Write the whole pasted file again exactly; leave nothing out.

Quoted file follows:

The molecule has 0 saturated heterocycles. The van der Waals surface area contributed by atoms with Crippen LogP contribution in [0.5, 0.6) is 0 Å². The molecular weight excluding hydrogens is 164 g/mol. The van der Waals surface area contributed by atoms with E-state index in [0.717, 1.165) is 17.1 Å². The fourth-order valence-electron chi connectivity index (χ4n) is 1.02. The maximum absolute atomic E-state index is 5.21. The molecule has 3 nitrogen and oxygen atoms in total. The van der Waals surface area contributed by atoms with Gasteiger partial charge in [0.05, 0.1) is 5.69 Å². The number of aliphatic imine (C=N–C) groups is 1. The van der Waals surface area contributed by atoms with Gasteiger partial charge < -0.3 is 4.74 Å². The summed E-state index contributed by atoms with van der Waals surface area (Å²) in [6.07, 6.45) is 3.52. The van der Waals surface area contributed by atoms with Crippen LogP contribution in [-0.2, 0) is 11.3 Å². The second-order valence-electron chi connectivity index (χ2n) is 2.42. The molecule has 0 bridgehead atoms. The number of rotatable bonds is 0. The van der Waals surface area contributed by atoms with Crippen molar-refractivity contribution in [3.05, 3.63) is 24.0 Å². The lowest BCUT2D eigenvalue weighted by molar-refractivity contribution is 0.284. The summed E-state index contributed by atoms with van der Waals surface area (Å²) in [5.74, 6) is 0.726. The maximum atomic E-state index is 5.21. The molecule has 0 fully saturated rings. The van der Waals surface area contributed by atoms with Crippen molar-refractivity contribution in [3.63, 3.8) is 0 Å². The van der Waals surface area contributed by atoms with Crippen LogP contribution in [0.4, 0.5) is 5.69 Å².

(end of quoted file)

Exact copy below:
The molecule has 0 saturated heterocycles. The van der Waals surface area contributed by atoms with Crippen LogP contribution in [0.5, 0.6) is 0 Å². The molecular weight excluding hydrogens is 164 g/mol. The van der Waals surface area contributed by atoms with E-state index in [0.717, 1.165) is 17.1 Å². The fourth-order valence-electron chi connectivity index (χ4n) is 1.02. The maximum absolute atomic E-state index is 5.21. The molecule has 3 nitrogen and oxygen atoms in total. The van der Waals surface area contributed by atoms with Gasteiger partial charge in [0.05, 0.1) is 5.69 Å². The number of aliphatic imine (C=N–C) groups is 1. The van der Waals surface area contributed by atoms with Gasteiger partial charge < -0.3 is 4.74 Å². The summed E-state index contributed by atoms with van der Waals surface area (Å²) in [6.07, 6.45) is 3.52. The van der Waals surface area contributed by atoms with Crippen LogP contribution in [-0.2, 0) is 11.3 Å². The second-order valence-electron chi connectivity index (χ2n) is 2.42. The molecule has 0 bridgehead atoms. The number of rotatable bonds is 0. The van der Waals surface area contributed by atoms with Crippen molar-refractivity contribution in [3.05, 3.63) is 24.0 Å². The lowest BCUT2D eigenvalue weighted by molar-refractivity contribution is 0.284. The summed E-state index contributed by atoms with van der Waals surface area (Å²) in [5.74, 6) is 0.726. The maximum atomic E-state index is 5.21. The molecule has 0 fully saturated rings. The van der Waals surface area contributed by atoms with Crippen molar-refractivity contribution in [3.63, 3.8) is 0 Å². The van der Waals surface area contributed by atoms with Crippen LogP contribution in [0.4, 0.5) is 5.69 Å².